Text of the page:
President Donald Trump and Vice President Mike Pence have told Afghanistan's leaders that the United States will stand by its commitment to the security of Afghanistan, but what that means in policy terms has not been defined.
Trump tweeted in 2013 that the United States should "get out of Afghanistan."
"Our troops are being killed by the Afghanis we train and we waste billions there."
Two weeks ago, though, he promised Afghan President Mohammad Ashraf Ghani in a phone call that the United States will honor its commitments in Afghanistan, according to a statement on Afghanistan's government website.
Pence gave Ghani similar assurances when they met in February at a security conference in Munich.
New questions about Afghan security arose last week when the Islamic State published pictures on Facebook that appeared to show members of the terrorist organization cutting off the hands of a young thief and destroying poppy fields.
The Islamic State's intent likely was to show the terrorist group's power and control in the eastern Afghan province of Nangahar.
Former President Barak Obama said in 2016 that U.S. troops would remain in Afghanistan until at least this year. Currently, 9,800 U.S. troops and 3.000 NATO troops are operating in the country.
In addition, U.S. military officials say that 300 Marines will be sent to embattled southern Helmand province as part of a NATO mission to train and advise local forces.
Lisa Curtis, a senior national security researcher at the conservative Heritage Foundation, said U.S. troops should remain because the "security situation in Afghanistan is precarious and the Taliban have made substantial territorial gains in the last two years."
"Afghan forces continue to need U.S. and NATO training, air support, intelligence and battlefield advice to beat back the Taliban threat," Curtis said. "Removing U.S. troops at this stage would risk the Taliban making additional territorial gains, thus facilitating the revival of al-Qaida in the region and boosting the morale of Islamist extremists across the globe."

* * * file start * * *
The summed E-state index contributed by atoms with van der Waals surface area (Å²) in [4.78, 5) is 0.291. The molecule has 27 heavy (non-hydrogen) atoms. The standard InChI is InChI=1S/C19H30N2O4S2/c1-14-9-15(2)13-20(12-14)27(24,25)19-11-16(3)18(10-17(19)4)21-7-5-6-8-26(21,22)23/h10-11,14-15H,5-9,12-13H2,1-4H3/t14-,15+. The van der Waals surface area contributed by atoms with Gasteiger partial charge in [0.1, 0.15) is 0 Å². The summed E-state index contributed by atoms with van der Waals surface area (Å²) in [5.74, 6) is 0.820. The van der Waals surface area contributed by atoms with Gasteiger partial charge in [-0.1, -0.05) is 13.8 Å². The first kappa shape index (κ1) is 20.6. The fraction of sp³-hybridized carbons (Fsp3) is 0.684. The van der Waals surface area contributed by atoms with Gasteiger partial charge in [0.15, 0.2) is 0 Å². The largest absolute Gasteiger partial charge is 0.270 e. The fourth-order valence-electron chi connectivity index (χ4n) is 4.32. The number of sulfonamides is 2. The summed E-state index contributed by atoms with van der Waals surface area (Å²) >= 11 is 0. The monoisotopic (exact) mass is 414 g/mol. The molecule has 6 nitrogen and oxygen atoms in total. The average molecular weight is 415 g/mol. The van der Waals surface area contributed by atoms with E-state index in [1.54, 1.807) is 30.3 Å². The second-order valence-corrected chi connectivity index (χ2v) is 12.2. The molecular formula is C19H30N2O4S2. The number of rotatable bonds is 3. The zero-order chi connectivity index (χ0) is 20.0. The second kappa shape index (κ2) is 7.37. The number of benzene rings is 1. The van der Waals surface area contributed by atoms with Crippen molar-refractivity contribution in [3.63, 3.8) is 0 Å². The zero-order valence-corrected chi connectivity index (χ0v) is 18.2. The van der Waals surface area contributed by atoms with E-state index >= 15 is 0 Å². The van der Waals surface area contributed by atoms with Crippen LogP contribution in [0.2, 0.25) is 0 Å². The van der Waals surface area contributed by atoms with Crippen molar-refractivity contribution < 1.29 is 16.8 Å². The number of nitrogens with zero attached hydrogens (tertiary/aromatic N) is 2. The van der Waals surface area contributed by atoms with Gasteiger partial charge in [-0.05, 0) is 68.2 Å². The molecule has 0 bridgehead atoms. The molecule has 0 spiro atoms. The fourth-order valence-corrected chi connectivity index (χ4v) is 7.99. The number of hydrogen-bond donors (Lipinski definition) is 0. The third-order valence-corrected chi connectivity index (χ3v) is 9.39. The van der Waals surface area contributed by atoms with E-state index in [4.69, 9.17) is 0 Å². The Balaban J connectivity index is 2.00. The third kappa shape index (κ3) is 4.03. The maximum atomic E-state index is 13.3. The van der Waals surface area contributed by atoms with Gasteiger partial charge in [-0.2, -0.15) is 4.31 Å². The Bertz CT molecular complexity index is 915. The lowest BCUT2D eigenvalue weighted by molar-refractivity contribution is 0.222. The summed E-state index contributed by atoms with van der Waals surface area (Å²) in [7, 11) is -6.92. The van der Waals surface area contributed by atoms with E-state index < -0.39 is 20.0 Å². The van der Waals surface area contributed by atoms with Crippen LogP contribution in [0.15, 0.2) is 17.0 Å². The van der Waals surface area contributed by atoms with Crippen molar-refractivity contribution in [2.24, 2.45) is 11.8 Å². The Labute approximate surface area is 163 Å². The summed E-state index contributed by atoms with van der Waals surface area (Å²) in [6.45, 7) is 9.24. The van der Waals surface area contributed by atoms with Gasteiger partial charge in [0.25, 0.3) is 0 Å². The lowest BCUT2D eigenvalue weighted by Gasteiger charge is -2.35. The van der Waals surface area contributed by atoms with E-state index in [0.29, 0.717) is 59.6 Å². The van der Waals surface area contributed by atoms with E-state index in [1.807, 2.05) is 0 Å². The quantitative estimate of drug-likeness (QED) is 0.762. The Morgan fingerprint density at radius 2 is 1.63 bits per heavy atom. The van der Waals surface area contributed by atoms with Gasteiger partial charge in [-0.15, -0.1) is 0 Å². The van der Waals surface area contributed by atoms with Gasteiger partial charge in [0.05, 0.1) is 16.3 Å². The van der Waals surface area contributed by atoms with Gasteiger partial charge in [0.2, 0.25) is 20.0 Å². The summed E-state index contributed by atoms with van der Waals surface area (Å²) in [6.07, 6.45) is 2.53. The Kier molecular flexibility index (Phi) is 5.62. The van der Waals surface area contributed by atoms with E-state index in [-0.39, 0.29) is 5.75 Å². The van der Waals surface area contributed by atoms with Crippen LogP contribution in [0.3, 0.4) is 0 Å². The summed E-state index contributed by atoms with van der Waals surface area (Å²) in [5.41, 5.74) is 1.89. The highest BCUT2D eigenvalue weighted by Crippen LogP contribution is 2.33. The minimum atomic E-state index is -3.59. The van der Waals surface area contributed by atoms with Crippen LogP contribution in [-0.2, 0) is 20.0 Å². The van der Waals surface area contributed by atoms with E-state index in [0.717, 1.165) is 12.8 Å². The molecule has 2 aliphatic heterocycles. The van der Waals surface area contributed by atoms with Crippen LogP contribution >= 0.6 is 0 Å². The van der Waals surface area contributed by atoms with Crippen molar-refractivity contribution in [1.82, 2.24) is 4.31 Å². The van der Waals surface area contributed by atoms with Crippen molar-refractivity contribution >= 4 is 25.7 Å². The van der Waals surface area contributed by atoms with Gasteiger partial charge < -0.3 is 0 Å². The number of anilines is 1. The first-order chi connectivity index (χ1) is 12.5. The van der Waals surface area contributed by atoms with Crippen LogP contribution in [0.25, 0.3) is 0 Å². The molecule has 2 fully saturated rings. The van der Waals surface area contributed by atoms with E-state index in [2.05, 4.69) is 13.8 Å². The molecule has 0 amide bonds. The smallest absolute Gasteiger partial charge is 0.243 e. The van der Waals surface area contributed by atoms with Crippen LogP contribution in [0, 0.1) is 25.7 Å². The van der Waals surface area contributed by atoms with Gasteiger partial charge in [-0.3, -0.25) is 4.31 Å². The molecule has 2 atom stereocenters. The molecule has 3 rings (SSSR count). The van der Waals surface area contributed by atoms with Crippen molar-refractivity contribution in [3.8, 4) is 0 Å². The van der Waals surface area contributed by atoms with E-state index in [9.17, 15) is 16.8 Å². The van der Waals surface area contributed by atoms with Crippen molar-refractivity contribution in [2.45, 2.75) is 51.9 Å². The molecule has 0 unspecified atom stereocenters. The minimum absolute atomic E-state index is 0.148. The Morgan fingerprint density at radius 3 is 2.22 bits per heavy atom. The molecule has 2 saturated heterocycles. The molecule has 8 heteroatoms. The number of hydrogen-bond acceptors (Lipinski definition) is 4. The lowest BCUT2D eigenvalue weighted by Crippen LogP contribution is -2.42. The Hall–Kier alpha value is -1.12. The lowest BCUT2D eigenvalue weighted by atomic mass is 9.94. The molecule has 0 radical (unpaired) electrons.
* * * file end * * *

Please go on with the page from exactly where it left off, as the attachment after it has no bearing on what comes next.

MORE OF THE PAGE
She warned that if the United States withdrew from the country, Afghanistan could revert to being a safe haven for terrorists, many of whom would have U.S. targets in their sights.
While "the war in Afghanistan continues," said Shahhussain Murtazawi, a spokesman for Ghani, "the Taliban do not control any state in Afghanistan." He said the extent of Taliban control is nine cities, amounting only to portions of some provinces.
Afghanistan's ambassador to the United States, Hamdullah Mohib, said President Trump's concern about fighting in the country was a matter of policy and tactics.
Trump "understands the tremendous threats posed by terrorists if they prevail," Mohib said. "His past stated disagreements with U.S. policy toward Afghanistan have focused on the manner in which the war was being fought so I think we're on common ground in terms of wanting to change gears and win this fight once and for all."
Curtis, at the Heritage Foundation, said the Trump administration should review its strategy in Afghanistan to focus on stopping the Taliban from gaining ground and creating an environment that will foster a negotiated political settlement. She also said Ghani needs to rein in corruption.
"Washington should maintain programs that bolster democratic trends, contribute to economic development and regional economic integration, and job creation, particularly in the agriculture sector," she said. "These programs, however, must be insulated from the pervasive corruption that plagues Afghan society."
Curtis also agreed with Mohib that Trump should warn Pakistan that its support of terrorists who are against the Afghans and Americans must end.
"The Trump administration will also likely try to work with Pakistan," Curtis said, "but will expect Islamabad to crack down on terrorist sanctuaries that threaten both Afghan stability and Indo-Pakistani ties."
While some members of Trump's national security team have prior experience in Afghanistan -- notably H.R. MacMaster, the new national security adviser, and Defense Secretary James Mattis -- the administration has not detailed its plans for the country. Meanwhile, Gen. John W. Nicholson, the commander of the U.S.-led international military force in Afghanistan warned recently that the United States and its NATO allies are facing a "stalemate "in Afghanistan.
The United States has spent $3.2 trillion on in Iraq and Afghanistan over the past 15 years, according to a news study from Brown University's Watson Institute for International and Public Affairs.